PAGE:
She thanked local youths for helping prevent widespread damage to homes Gouves.
But Noumidi was visibly upset during the interview, telling the reporter ‘why should the forest be burned? Isn’t it a sin?’ in an impassioned speech.
She said she was ‘not interested’ in the viral image, but rather wanted to ‘get up one day and see everything as I knew it’.
‘I’m interested in showing interested in Evia’, she added. ‘All of Evia has burned down.’
The Evia fire is one of more than 500 blazes that have broken out in just a few days across Greece, which is in the midst of its worst heatwave in 30 years, but is by far the most widespread and severe.
Greek villagers have refused to evacuate and are working around the clock to save their homes as wildfires continued to ravage the island of Evia for the eighth consecutive day
The Evia fire (pictured near Asmini village) is one of around a dozen currently burning in Greece, which is in the midst of its worst heatwave in 30 years, but is by far the most widespread and severe
A local resident helps firefighters as they try to extinguish flames raging on the island of Evia, with locals in some areas saying they have been abandoned to battle the blazes without help
The fire brigade was bracing for a pick up in winds from Tuesday afternoon which could cause more flare ups on Greece’s second largest island, amid fears other fronts on the Peloponnese could also be reignited
The Evia fire is one of more than 500 blazes that have broken out in just a few days across Greece, which is in the midst of its worst heatwave in 30 years, but is by far the most widespread and severe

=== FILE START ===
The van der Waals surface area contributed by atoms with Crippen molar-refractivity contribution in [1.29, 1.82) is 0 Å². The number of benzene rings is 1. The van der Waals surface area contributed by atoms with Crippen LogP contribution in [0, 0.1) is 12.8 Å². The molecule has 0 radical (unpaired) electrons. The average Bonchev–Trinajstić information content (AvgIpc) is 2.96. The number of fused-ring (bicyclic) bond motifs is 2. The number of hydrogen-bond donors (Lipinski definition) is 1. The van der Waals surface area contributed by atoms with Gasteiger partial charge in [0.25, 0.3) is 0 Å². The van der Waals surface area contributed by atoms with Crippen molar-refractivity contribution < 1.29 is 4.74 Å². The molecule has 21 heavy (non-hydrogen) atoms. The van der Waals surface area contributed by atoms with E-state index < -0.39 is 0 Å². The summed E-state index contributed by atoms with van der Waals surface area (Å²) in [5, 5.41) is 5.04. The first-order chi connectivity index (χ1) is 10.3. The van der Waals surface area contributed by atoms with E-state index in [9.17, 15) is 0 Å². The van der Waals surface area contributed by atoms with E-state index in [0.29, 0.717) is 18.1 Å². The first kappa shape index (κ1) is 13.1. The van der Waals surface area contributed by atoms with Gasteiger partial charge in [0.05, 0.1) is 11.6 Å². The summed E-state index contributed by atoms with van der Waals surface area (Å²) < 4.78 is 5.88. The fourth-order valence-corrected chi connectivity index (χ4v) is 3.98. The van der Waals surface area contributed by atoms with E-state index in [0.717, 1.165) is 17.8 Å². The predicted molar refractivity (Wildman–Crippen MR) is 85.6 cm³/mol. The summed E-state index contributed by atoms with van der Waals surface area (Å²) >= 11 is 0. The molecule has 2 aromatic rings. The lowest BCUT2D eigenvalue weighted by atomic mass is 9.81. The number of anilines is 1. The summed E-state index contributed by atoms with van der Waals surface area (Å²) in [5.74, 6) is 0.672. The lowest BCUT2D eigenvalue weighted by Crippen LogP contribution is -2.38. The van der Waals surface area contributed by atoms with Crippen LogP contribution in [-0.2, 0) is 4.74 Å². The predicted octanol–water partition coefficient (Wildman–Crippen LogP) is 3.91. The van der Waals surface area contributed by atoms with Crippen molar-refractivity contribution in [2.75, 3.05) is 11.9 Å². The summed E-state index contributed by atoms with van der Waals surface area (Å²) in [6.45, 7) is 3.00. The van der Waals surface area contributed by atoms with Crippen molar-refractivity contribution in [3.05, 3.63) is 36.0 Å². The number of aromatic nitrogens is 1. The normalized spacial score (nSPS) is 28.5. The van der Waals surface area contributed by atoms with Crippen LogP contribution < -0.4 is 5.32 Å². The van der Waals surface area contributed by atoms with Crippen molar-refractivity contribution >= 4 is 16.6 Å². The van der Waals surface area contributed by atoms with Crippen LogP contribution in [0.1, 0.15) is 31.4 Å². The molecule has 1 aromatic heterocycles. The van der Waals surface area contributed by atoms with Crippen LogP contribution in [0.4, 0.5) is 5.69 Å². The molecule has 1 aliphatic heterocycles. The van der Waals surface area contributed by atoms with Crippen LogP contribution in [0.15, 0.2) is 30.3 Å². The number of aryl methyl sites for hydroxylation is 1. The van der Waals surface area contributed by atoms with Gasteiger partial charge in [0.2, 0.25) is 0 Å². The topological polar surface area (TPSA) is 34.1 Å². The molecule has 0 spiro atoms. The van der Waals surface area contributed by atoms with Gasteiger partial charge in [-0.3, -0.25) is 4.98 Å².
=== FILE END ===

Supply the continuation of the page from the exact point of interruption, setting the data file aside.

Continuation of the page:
Firefighter helicopters are filled with water off the beach of the village of Pefki as emergency services continue to tackle wildfires in Greece
The fires prompted Prime Minister Kyriakos Mitsotakis to declare on Monday ‘a natural disaster of unprecedented proportions’.
Giving an address to the nation, Mitsotakis pointed to climate change as the cause of the disaster but said it is ‘not an excuse’ for the government’s response, which has been widely slammed as inadequate.
‘We did what was humanly possible, but in many cases it was not enough,’ he said, while apologising for ‘any shortcomings’ on the part of the state.
‘Because of the unprecedented heatwave and prolonged drought, (the fires) are hard to extinguish’.
Damage on the island of Evia ‘blackens everyone’s hearts’, Mitsotakis said, while promising compensation for victims, a reforesting campaign, and millions of Euros to bolstering the country’s defences against natural disasters.
On Evia alone, almost half a million acres of tinder-dry forest has been torched while at least 1,000 homes have been burned to the ground in the village of Mantoudi.
Images coming from Evia have at-time seemed hopeless as residents battled to save their homes using tree branches – hitting out flames due to water shortages.
Some were refusing to evacuate on Tuesday, mounting a desperate defence of their livelihoods using whatever they could lay their hands on with no sign of fire crews.